tagline: From openSUSE
In plain text you can see on the screen almost the same what is stored in the file, plus minimal set of control characters like a new line and tabulator. That makes plain text not so fancy, but you can read it on almost any computer in the world.
Linux configuration files in /etc directory are mostly plain text, so if you want to tweak your system to fit your needs you will need some plain text editor.
Especially if you want to change the content of files (edit it) that are important for your operating system you may want to depend on as few programs as possible while you are editing. Therefore you might want to start a text editor that can be used via a Command Line Interface (CLI or one meaning of console) and does not depend on a Graphical User Interface (GUI).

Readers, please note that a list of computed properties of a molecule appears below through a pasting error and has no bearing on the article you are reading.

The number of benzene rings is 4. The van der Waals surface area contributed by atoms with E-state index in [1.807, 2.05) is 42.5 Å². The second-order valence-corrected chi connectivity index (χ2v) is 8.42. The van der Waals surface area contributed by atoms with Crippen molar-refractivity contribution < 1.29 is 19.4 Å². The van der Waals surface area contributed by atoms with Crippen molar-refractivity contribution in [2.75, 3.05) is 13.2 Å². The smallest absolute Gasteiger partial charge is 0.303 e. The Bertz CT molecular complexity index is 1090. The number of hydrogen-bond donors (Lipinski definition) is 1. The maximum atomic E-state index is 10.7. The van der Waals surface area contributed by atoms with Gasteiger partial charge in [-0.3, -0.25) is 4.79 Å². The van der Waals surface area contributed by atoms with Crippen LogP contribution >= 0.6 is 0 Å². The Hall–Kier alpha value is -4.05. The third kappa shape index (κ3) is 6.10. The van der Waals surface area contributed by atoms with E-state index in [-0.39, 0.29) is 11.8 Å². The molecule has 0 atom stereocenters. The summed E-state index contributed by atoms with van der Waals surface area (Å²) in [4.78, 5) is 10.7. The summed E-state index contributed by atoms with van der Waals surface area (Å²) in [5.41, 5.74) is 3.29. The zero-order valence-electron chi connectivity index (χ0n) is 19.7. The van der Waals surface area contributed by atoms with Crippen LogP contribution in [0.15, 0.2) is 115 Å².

Editors For Use from Command Line Interface (console)
- vi is part of UNIX
- Vim is a clone of vi with additional features and mostly used in Linux systems by commands with "vi".
- GNU nano (or nano) is a minimalistic editor and almost an exact clone for Linux systems of the older pico.
- mcedit is a pretty comfortable editor, and part of the Midnight Commander file manager.
- Emacs in another text editor.